During his time with the YMCA, Lewis was able to travel not only to his assigned destinations, but also to Britain, Japan, Hawaii, and other cities in Russia and China. He witnessed Armistice Day celebrations in London on November 11, 1918.
At 11 this morning when the great guns boomed out the tidings for which we had been waiting for several days everyone ran out into the street in a sort of daze and it was several minutes before we quite realized that it really meant peace and then pandemonium broke loose. I have been in the surging mob all day with a big wholesale furniture man from New York who has given up his business to go to Russia We have had the time of our lives.
– letter to Mildred Lewis, November 11, 1918
Lewis discusses some of the physical aspects of travel during this time, including crossing the Pacific Ocean on a ship.
We had quite rough weather for the first afternoon and night out and I believe fully 75% of the passengers were sick. it was not nearly so rough as the weather we encountered many times on the Atlantic but coming right at the entrance to the harbour before they to their [sic] sea legs got them easy.
– letter to Mildred Lewis, January 9, 1920
He was also part of an American retreat near Archangel in February 1919. He wrote to his wife:
Perhaps when you get this you will have read of the American retreat over here. Well I was at the beginning of that and all through it. Saved all my stuff during the first but had to leave it later. Walked 30 miles one night in snow. Bolos got my extra uniform and everything else. Guess we are holding them now. We are looking for heavy reinforcements to arrive anytime.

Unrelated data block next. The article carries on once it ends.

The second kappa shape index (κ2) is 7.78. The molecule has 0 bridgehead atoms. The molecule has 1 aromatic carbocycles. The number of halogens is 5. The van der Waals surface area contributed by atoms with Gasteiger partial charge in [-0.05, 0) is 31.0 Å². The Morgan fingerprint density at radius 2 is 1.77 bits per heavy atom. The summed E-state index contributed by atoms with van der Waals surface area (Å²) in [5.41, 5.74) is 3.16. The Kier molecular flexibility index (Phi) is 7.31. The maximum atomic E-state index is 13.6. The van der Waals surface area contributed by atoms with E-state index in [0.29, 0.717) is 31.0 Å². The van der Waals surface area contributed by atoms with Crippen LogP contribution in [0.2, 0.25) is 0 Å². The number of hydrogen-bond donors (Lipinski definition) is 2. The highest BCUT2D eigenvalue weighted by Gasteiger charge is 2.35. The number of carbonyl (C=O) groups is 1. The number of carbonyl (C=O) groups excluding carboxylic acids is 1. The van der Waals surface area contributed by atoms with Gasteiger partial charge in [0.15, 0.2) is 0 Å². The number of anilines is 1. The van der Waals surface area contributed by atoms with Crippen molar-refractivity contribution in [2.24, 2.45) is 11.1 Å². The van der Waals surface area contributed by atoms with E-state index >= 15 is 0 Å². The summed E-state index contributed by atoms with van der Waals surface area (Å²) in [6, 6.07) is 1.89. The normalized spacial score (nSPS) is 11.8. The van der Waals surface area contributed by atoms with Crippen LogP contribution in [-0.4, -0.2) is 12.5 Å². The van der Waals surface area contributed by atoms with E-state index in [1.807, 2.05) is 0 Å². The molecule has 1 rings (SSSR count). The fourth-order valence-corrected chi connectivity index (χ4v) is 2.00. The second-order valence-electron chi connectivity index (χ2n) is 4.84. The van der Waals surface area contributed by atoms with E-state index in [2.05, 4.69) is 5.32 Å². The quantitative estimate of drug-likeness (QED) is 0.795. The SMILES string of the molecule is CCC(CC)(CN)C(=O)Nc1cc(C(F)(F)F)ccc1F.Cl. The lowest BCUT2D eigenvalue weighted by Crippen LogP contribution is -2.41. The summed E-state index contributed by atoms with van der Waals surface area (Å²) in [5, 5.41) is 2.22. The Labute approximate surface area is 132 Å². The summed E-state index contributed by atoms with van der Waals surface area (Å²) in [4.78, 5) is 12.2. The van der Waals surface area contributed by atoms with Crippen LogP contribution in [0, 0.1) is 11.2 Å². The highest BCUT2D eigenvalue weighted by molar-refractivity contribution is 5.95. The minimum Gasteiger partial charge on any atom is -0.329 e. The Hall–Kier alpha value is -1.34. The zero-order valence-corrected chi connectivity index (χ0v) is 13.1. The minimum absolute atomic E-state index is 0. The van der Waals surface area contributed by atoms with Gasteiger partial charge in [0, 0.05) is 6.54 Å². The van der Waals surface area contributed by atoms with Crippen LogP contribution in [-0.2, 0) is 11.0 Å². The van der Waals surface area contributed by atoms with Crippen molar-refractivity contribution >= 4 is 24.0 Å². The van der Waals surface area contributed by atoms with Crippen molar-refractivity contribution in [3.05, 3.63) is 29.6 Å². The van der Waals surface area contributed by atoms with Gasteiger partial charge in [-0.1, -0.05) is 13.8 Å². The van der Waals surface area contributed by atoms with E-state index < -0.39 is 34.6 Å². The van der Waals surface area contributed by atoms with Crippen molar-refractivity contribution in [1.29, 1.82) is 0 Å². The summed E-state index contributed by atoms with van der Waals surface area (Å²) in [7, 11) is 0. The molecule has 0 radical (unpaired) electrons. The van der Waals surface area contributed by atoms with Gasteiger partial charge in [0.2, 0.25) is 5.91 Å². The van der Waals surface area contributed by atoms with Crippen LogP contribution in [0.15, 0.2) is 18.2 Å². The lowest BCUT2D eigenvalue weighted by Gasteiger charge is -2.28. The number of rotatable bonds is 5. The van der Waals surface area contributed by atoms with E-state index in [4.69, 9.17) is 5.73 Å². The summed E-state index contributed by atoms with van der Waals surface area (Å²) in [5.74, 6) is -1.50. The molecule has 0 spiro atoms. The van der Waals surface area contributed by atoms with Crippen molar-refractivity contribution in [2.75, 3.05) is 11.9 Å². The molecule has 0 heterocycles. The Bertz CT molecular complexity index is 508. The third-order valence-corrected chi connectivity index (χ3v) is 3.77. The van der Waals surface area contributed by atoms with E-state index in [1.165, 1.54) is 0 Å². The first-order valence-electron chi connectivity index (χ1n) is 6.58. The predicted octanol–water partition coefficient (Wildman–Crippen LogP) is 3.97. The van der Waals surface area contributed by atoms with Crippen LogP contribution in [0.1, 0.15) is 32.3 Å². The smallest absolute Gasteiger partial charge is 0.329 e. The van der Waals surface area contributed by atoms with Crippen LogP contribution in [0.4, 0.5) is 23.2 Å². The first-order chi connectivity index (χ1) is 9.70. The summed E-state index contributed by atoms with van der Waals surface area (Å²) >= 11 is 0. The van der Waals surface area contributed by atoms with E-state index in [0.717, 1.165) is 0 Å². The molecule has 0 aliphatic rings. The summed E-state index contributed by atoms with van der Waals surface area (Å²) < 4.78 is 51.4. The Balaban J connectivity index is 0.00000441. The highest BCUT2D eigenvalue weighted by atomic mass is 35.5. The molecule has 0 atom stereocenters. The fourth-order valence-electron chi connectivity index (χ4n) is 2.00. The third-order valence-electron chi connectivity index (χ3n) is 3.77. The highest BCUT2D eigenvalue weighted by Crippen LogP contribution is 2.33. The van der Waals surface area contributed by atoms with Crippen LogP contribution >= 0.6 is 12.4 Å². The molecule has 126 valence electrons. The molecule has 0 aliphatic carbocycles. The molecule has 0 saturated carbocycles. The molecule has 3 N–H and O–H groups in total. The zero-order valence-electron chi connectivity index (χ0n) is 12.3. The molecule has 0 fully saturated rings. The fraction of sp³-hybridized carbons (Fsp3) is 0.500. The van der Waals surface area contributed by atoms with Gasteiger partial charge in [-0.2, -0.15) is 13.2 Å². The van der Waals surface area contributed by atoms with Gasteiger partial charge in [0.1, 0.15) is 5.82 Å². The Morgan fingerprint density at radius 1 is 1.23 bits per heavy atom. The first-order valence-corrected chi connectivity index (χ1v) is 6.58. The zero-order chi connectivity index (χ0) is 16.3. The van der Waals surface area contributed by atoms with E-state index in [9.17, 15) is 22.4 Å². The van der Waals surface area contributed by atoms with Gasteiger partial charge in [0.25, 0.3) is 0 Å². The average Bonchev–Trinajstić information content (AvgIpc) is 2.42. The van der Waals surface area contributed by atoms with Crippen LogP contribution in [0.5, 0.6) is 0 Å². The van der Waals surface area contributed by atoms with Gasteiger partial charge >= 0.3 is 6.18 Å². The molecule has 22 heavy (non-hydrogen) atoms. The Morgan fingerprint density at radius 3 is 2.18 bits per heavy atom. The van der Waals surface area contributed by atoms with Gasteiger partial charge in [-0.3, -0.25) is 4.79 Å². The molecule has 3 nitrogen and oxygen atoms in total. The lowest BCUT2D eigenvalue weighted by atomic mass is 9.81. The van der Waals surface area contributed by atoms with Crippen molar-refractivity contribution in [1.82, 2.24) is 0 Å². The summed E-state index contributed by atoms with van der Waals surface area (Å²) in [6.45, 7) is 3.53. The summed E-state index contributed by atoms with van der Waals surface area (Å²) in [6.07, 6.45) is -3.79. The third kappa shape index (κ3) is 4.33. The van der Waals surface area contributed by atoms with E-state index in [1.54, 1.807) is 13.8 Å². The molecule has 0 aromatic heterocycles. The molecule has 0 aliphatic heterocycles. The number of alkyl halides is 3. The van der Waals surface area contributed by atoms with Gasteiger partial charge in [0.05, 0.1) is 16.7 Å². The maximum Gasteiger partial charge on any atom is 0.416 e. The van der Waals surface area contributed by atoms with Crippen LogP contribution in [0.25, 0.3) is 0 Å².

– letter, February 1, 1919
Observing New People & Places
During his travels, Lewis described for his wife his many new experiences. He talked about using chopsticks for the first time in Japan, a chimney heating method for Chinese peasant houses, and his opinions of Russian aristocrats in exile, among many other things. His work with the Y brought him into close contact with people from many different countries besides Russia and China, including Korea, Japan, Britain, Canada, and Australia. While many of the judgments and the language are not what we would use today, they offer an insight into how a midwestern American viewed and understood Asia during this time.
His political observations also put him at odds with much of what many Americans read and believed about Russia and the Russian people, particularly in regards to Communism, and the French and British roles in assisting the White Army against the Bolsheviks. He specifically asked his wife in several letters not to share these opinions with others.
Communications during this time were dependent on mail transit, so getting and receiving letters and other items that had to be carried by hand (as opposed to wired communications like telegrams) were often slow or delayed for long periods of time. This was especially true in war time, and the chaos in the areas where Lewis worked made the post somewhat unreliable.
Additionally, the letters Lewis sent at the end of 1918 were all subject to review by a censor. While none of the letters show redaction marks, the envelopes have been marked by the censor’s office. Because only one of Mildred Lewis’s letters to her husband are among the papers, we are unsure whether mail directed to him would have also been censored. Their letters to each other show an irritation with the slowness of the mail, and the remaining letter from Mildred notes her fear that her letters would not reach him at all.